For one semester/quarter courses in introductory biological anthropology or physical anthropology, courses.
Over the past twenty years, this field has rapidly evolved from the study of physical anthropology into biological anthropology, incorporating the evolutionary biology of humankind based on information from the fossil record and the human skeleton, genetics of individuals and of populations, our primate relatives, human adaptation, and human behavior.
Exploring Biological Anthropology is a core concepts version of the successful text, Biological Anthropology. It provides students with a strong foundation in biological anthropology without some of the extended examples found in the original text. Exploring Biological Anthropology offers concise coverage of core material, while maintaining thorough coverage of traditionally important topics.
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Craig Stanford is a professor of anthropology and biological sciences at the University of Southern California, where he also directs the Jane Goodall Research Center and chairs the Department of Anthropology. He has conducted field research on primate behavior in south Asia, Latin America, and East Africa. He is well known for his long-term studies of meat-eating among wild chimpanzees in Gombe, Tanzania, and of the relationship between mountain gorillas and chimpanzees in the Impenetrable Forest of Uganda. He has authored or coauthored more than 100 scientific publications. Craig has received USC’s highest teaching awards for his introductory Biological Anthropology course. In addition, he has published seven books on primate behavior and human origins, including Significant Others (2001) and Upright (2003). He and his wife, Erin Moore, a cultural anthropologist at USC, live in South Pasadena, California, and have three children.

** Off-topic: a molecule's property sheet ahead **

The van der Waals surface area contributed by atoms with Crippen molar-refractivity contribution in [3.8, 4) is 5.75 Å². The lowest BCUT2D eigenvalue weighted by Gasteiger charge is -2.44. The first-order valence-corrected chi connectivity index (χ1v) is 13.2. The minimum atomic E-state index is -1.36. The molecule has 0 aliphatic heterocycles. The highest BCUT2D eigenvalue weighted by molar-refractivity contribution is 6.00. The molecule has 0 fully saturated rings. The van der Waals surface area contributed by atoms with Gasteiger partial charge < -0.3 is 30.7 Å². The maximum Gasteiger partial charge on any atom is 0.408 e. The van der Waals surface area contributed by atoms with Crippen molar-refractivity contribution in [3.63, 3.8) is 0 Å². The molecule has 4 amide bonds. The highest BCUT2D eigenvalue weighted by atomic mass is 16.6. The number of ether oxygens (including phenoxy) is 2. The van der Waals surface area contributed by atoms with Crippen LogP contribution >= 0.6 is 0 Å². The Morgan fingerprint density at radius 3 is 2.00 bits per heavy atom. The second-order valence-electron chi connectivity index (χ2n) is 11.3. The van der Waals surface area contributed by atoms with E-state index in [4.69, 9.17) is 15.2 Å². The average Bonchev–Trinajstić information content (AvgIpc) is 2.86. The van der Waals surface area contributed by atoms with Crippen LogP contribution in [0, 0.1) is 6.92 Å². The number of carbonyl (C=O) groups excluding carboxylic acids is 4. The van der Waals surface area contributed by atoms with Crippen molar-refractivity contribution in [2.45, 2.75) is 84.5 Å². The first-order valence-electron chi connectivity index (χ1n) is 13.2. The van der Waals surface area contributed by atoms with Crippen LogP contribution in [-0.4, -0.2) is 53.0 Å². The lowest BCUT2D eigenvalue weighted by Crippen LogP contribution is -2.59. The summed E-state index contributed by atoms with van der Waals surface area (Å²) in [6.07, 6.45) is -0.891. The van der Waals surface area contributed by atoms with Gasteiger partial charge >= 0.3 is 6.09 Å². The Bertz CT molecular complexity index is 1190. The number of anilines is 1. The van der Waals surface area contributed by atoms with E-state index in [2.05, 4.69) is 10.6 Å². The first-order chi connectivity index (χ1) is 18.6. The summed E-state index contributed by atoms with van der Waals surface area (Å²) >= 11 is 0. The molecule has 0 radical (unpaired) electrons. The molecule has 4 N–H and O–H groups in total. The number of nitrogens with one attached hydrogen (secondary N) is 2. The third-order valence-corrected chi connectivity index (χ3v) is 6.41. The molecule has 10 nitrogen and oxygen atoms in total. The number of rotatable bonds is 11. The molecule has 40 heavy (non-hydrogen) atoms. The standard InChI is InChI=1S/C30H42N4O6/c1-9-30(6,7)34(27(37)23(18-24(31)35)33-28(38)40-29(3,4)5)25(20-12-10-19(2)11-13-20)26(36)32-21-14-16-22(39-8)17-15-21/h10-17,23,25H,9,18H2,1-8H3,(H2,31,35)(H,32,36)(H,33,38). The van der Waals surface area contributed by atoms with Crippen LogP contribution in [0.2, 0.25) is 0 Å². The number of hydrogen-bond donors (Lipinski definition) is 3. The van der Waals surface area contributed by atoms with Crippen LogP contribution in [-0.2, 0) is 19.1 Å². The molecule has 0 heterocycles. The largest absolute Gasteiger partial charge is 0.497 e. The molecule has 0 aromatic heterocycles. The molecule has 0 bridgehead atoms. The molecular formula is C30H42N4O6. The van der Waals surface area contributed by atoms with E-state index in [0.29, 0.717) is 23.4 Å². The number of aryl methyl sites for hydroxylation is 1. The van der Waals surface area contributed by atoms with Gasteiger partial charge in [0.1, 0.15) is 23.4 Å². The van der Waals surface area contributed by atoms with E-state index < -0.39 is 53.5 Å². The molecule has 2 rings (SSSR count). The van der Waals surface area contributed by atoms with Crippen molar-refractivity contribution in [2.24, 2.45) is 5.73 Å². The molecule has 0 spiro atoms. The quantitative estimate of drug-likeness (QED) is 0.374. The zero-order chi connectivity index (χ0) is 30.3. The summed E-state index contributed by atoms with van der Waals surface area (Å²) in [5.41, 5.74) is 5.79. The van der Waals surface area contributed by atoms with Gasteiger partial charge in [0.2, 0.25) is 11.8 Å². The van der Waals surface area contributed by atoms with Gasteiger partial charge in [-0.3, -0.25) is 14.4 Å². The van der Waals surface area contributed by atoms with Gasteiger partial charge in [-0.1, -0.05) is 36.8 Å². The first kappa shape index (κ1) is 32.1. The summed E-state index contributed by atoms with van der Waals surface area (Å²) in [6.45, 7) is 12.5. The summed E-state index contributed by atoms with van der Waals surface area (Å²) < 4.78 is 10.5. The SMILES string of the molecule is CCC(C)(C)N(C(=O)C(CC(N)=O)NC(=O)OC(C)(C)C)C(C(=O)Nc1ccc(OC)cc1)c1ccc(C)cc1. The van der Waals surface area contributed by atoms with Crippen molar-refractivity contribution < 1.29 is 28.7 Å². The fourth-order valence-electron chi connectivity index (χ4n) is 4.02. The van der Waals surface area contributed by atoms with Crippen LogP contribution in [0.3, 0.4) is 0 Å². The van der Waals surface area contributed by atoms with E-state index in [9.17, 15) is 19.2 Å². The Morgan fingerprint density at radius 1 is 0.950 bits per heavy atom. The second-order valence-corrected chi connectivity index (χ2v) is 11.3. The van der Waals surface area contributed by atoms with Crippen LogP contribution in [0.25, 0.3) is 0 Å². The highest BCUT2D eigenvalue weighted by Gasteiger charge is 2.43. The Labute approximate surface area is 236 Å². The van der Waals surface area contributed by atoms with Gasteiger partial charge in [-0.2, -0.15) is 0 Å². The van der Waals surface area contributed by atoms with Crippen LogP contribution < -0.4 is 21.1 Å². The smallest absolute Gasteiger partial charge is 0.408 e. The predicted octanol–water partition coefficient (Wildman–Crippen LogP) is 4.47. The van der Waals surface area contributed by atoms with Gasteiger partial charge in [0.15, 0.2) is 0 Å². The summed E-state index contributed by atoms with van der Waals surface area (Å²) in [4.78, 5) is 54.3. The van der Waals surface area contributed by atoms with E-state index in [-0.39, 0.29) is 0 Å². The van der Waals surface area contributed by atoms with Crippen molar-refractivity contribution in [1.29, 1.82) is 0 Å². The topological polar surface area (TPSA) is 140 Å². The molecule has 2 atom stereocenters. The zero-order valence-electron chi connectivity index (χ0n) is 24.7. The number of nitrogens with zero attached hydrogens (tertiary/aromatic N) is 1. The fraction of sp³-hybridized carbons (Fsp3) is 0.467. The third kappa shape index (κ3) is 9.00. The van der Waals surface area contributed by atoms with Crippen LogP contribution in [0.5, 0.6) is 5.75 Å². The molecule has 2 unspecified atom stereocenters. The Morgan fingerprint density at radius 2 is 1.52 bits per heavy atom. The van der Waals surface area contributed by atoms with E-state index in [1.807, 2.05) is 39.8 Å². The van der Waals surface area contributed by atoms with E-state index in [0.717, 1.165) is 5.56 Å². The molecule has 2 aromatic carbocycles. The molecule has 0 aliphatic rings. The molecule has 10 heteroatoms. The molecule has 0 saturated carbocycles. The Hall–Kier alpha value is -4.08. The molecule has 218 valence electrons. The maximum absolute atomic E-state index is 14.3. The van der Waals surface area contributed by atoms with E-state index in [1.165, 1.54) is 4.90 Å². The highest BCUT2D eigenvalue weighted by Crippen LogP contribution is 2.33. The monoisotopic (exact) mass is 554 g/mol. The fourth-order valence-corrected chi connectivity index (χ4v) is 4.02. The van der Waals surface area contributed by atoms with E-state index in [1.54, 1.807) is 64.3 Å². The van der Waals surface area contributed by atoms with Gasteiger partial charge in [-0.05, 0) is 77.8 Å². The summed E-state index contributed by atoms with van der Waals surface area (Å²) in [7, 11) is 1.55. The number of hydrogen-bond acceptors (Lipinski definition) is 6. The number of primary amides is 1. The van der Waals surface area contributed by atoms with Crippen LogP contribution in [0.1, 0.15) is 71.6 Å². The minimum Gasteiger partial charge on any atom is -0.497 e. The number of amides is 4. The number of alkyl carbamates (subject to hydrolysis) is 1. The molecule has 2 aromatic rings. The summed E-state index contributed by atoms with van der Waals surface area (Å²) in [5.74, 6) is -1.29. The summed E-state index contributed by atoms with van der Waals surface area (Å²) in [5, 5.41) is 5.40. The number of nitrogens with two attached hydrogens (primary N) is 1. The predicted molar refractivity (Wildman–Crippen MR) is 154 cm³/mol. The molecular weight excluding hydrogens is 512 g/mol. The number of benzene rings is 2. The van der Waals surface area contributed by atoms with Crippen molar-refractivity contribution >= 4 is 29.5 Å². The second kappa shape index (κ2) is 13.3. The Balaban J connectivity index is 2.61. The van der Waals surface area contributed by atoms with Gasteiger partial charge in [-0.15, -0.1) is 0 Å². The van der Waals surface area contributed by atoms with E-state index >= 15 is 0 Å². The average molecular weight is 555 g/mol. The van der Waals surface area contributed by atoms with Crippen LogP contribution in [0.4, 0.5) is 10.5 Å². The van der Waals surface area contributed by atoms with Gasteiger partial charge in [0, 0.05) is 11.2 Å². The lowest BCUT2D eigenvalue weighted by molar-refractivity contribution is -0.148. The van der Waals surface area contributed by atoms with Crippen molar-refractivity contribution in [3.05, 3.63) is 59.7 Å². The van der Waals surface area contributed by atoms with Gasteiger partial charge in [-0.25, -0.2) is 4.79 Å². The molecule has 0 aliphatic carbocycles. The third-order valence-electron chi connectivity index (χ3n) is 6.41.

John Allen is a research scientist and adjunct associate professor in the Department of Neurology at the University of Iowa College of Medicine. Previously, he was a faculty member in the Department of Anthropology at the University of Auckland, New Zealand, for several years. His primary research interests are the evolution of the human brain and behavior, and behavioral disease. He also has research experience in molecular genetics, nutritional anthropology, and the history of anthropology. He has conducted fieldwork in Japan, New Zealand, Papua New Guinea, and Palau. He has received university awards for teaching introductory courses in biological anthropology both as a graduate student instructor at the University of California and as a faculty member at the University of Auckland. John and his wife, Stephanie Sheffield, have two sons, Reid and Perry (the Berry).
Susan Antón is an associate professor in the Center for the Study of Human Origins, Department of Anthropology at New York University, where she also directs the M.A. program in Human Skeletal Biology. Her field research concerns the evolution of genus Homo in Indonesia and human impact on island ecosystems in the South Pacific. She is best known for her work on H. erectus and dispersal. She is joint editor of the Journal of Human Evolution. She received awards for teaching as a graduate student instructor at the University of California and was Teacher of the Year at the University of Florida. She has been twice elected to Who’s Who Among America’s Teachers. Susan and her husband, Carl Swisher, a geochronologist, raise Anatolian shepherd dogs.
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Book Description Prentice Hall, 2007. Paperback. Book Condition: New. book. Bookseller Inventory # 0132288575
Book Description Prentice Hall, 2007. Paperback. Book Condition: New. Bookseller Inventory # P110132288575
Book Description Book Condition: Brand New. Book Condition: Brand New. Bookseller Inventory # 97801322885761.0